5. Be picky. Your intuition may say take all guests for the revenue they generate but you've learned it's a huge cost and a lot of wear and tear. Unfortunately a lot of guests are getting trained that Airbnb's are places where you can get away with things you can't do at a hotel. That's often because of absentee corporate investors with multiple properties and no ties to the community or inexperienced hosts who jumped in thinking this is easy (and find out otherwise) let guests get away with it. Those guests then move on to the next group of hosts. Be cautious on local guests. Turn down the guests who inquire at midnight for next day check-in. Set your minimum nights to 2 nights to lower the party risk.
Hosting can be joyful, but the process starts at booking. People who answer lots of questions and are conversational are often better than the ones that are not. Cameras help. Reminding guests that there is an additional charge for unregistered guests is another.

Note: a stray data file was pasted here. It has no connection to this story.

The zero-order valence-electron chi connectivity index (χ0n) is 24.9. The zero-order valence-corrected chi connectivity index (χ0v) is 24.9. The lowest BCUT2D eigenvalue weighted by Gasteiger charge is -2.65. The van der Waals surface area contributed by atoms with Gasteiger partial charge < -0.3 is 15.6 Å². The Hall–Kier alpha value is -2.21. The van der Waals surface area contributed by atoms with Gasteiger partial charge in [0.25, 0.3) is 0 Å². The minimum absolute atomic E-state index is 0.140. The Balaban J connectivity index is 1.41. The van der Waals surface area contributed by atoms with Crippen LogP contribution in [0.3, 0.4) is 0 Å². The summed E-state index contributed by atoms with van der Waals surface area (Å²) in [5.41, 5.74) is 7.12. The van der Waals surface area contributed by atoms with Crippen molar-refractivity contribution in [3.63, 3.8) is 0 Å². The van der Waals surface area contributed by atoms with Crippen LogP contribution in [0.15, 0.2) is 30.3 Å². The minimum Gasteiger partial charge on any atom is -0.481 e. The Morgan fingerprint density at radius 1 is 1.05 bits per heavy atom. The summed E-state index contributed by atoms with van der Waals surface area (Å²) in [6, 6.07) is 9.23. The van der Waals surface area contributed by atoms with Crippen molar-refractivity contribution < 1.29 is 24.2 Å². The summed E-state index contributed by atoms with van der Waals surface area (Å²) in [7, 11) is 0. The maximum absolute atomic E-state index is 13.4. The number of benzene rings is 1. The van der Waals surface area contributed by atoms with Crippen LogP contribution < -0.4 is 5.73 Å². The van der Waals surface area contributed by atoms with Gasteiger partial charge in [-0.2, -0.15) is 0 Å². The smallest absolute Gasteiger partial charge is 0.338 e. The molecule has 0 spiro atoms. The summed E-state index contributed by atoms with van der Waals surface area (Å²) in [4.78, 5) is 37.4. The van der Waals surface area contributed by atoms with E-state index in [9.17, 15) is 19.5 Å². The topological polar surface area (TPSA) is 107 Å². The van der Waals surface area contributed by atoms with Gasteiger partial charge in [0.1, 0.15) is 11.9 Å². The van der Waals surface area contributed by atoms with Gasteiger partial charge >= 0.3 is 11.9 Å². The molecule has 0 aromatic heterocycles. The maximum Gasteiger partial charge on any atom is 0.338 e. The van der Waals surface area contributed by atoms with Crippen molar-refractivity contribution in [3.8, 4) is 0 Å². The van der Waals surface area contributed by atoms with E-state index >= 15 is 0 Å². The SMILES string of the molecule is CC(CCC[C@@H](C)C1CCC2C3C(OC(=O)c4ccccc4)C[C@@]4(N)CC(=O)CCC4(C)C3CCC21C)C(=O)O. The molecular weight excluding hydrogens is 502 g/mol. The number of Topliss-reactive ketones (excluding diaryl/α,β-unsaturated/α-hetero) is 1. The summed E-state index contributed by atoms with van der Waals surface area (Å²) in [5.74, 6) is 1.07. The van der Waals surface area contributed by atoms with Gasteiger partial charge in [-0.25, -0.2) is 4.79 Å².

a. We ask for the reason for the visit. (no response results in a decline)
b. We ask for the full name of each adult staying on the property. (sometimes not done, but it does show we are monitoring).
We don't send check-in codes until a few days before arrival.
We don't take everyone who asks to book. I learned the hard way to trust my gut. The few times I didn't, I regretted it.
I rarely rent to locals without a lot of conversation and a way after booking to find their social media. I've asked Airbnb to change the policy and give us guest information at the time of inquiry since many people check in using Facebook and it's easier to determine if they're trying to use you for a party, etc.
Get neighbors on your side and give them your cell phone so they can call if there's a problem.